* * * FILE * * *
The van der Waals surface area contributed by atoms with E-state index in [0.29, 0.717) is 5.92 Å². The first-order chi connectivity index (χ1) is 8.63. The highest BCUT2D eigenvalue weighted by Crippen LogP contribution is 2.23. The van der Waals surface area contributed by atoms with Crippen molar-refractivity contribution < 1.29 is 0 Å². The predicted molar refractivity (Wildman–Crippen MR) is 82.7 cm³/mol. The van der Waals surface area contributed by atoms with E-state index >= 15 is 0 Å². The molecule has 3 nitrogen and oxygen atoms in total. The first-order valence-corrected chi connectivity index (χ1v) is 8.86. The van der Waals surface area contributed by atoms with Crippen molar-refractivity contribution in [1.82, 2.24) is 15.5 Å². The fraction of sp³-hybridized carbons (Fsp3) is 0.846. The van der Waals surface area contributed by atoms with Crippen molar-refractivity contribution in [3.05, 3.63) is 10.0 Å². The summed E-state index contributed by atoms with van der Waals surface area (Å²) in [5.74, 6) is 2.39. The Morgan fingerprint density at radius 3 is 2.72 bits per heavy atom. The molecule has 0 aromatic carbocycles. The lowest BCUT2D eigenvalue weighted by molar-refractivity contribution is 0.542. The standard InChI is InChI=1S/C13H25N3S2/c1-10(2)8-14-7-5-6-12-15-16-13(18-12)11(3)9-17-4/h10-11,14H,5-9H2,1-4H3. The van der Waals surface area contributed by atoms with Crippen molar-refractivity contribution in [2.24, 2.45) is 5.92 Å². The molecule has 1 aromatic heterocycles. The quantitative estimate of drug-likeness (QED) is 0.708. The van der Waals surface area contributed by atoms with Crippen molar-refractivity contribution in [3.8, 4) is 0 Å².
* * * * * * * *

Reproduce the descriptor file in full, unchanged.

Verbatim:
The van der Waals surface area contributed by atoms with E-state index in [0.29, 0.717) is 5.92 Å². The first-order chi connectivity index (χ1) is 8.63. The highest BCUT2D eigenvalue weighted by Crippen LogP contribution is 2.23. The van der Waals surface area contributed by atoms with Crippen molar-refractivity contribution < 1.29 is 0 Å². The predicted molar refractivity (Wildman–Crippen MR) is 82.7 cm³/mol. The van der Waals surface area contributed by atoms with E-state index >= 15 is 0 Å². The molecule has 3 nitrogen and oxygen atoms in total. The first-order valence-corrected chi connectivity index (χ1v) is 8.86. The van der Waals surface area contributed by atoms with Crippen molar-refractivity contribution in [1.82, 2.24) is 15.5 Å². The fraction of sp³-hybridized carbons (Fsp3) is 0.846. The van der Waals surface area contributed by atoms with Crippen molar-refractivity contribution in [3.05, 3.63) is 10.0 Å². The summed E-state index contributed by atoms with van der Waals surface area (Å²) in [5.74, 6) is 2.39. The Morgan fingerprint density at radius 3 is 2.72 bits per heavy atom. The molecule has 0 aromatic carbocycles. The lowest BCUT2D eigenvalue weighted by molar-refractivity contribution is 0.542. The standard InChI is InChI=1S/C13H25N3S2/c1-10(2)8-14-7-5-6-12-15-16-13(18-12)11(3)9-17-4/h10-11,14H,5-9H2,1-4H3. The van der Waals surface area contributed by atoms with Crippen molar-refractivity contribution in [2.24, 2.45) is 5.92 Å². The molecule has 1 aromatic heterocycles. The quantitative estimate of drug-likeness (QED) is 0.708. The van der Waals surface area contributed by atoms with Crippen molar-refractivity contribution in [3.8, 4) is 0 Å².